|Alma mater||University of California, Los Angeles|
|Known for||Whitney Biennial;
Khedoori was born in Sydney and raised in Australia, and currently lives and works in Los Angeles, California. She received her MFA from UCLA in 1994. She is the identical twin sister of artist Rachel Khedoori.
Characteristically, Khedoori's works have comprised intricate details, models or architectural renderings set within the broad expanses of waxed paper or linen. This delicate combination frequently necessitates close viewing which results, then, in the works filling the spectator's entire field of vision. In recent years, Khedoori's works have introduced inversions of the more usual black detail on white expanse, incorporated natural imagery and landscape, and also taken the form of dramatically smaller-scale works than those hitherto produced. Her most recent output has also moved from wax-on-paper into oil and canvas, with subject matter drawing influence from geometric sequences.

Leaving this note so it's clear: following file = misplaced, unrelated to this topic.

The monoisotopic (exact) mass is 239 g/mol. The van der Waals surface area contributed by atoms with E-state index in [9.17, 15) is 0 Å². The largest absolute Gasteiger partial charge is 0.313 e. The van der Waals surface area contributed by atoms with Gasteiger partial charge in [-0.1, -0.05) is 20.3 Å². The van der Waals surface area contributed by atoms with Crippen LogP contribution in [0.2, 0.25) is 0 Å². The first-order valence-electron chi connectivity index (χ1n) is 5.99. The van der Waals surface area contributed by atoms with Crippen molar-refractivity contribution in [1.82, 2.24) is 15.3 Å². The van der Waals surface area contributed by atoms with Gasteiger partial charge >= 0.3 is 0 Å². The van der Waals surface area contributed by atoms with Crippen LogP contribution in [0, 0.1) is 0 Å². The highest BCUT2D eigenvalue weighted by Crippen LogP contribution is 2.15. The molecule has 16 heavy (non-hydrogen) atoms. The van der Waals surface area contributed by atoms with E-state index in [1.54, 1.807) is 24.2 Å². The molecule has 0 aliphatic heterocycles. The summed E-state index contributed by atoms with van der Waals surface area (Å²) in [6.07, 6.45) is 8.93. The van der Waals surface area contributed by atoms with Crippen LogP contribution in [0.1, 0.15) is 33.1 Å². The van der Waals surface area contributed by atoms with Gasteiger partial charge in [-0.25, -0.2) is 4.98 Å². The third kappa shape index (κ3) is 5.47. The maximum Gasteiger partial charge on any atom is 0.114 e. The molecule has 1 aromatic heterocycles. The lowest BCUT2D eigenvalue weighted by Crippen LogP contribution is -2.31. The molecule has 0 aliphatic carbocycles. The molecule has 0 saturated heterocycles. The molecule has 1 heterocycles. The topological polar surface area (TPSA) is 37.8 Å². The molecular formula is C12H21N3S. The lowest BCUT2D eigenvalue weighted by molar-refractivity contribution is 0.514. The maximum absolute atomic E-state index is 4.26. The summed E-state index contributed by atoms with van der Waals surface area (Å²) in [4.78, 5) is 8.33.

Toba Khedoori is represented by Regen Projects, Los Angeles and David Zwirner, New York.
Khedoori began exhibiting in 1993, and was shown early in her career at the 1995 Whitney Biennial exhibition. Khedoori has since had solo exhibitions at the Museum of Contemporary Art, Los Angeles, in the St. Louis Art Museum, the Whitechapel Art Gallery in London, the Walker Art Center in Minneapolis, and the Hirshhorn Museum in Washington D.C., among others. Khedoori's work is in the permanent collections of the Museum of Modern Art and the Whitney Museum of Art in New York, as well as the Museum of Contemporary Art, Los Angeles and the Los Angeles County Museum of Art. Her work will be included in the 53rd International Venice Biennale, Venice 2009.
- Roberta Smith (March 05, 1999) "Art in Review; Rachel Khedoori", The New York Times.
- Corwin, William (October 2012). "Toba Khedoori". The Brooklyn Rail.
- 12/30/96 A BEAUTIFUL MARKET FOR ART
- Toba Khedoori - Regen Projects
- Toba Khedoori solo exhibition 1997 Walker Art Center, Minneapolis
- "Immense Miniatures" by Jerry Saltz The Village Voice